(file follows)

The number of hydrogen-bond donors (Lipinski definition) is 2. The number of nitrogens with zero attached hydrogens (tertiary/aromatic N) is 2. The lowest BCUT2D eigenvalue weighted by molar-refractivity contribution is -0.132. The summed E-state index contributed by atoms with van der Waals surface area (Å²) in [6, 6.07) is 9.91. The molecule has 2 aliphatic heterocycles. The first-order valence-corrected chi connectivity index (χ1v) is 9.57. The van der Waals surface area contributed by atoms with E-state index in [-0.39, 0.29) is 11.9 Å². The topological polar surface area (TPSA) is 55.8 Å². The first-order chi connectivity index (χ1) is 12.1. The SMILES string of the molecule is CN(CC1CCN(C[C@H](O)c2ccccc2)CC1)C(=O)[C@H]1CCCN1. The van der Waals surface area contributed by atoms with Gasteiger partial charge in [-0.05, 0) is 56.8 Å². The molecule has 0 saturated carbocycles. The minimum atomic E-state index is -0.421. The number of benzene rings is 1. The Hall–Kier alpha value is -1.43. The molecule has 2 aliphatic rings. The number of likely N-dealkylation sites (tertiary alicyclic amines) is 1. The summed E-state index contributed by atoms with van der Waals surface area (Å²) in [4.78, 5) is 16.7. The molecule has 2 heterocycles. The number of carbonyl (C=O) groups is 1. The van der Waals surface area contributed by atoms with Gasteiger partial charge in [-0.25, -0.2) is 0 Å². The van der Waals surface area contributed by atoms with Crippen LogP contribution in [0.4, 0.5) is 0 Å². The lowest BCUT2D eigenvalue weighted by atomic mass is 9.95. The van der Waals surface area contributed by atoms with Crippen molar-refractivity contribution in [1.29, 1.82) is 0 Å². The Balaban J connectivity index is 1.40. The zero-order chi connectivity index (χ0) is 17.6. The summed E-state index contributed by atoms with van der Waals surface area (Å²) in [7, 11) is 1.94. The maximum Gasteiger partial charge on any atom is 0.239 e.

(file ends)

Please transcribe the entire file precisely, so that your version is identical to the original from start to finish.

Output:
The number of hydrogen-bond donors (Lipinski definition) is 2. The number of nitrogens with zero attached hydrogens (tertiary/aromatic N) is 2. The lowest BCUT2D eigenvalue weighted by molar-refractivity contribution is -0.132. The summed E-state index contributed by atoms with van der Waals surface area (Å²) in [6, 6.07) is 9.91. The molecule has 2 aliphatic heterocycles. The first-order valence-corrected chi connectivity index (χ1v) is 9.57. The van der Waals surface area contributed by atoms with E-state index in [-0.39, 0.29) is 11.9 Å². The topological polar surface area (TPSA) is 55.8 Å². The first-order chi connectivity index (χ1) is 12.1. The SMILES string of the molecule is CN(CC1CCN(C[C@H](O)c2ccccc2)CC1)C(=O)[C@H]1CCCN1. The van der Waals surface area contributed by atoms with Gasteiger partial charge in [-0.05, 0) is 56.8 Å². The molecule has 0 saturated carbocycles. The minimum atomic E-state index is -0.421. The number of benzene rings is 1. The Hall–Kier alpha value is -1.43. The molecule has 2 aliphatic rings. The number of likely N-dealkylation sites (tertiary alicyclic amines) is 1. The summed E-state index contributed by atoms with van der Waals surface area (Å²) in [4.78, 5) is 16.7. The molecule has 2 heterocycles. The number of carbonyl (C=O) groups is 1. The van der Waals surface area contributed by atoms with Gasteiger partial charge in [-0.25, -0.2) is 0 Å². The van der Waals surface area contributed by atoms with Crippen LogP contribution in [0.4, 0.5) is 0 Å². The lowest BCUT2D eigenvalue weighted by atomic mass is 9.95. The van der Waals surface area contributed by atoms with Crippen molar-refractivity contribution in [1.29, 1.82) is 0 Å². The Balaban J connectivity index is 1.40. The zero-order chi connectivity index (χ0) is 17.6. The summed E-state index contributed by atoms with van der Waals surface area (Å²) in [7, 11) is 1.94. The maximum Gasteiger partial charge on any atom is 0.239 e.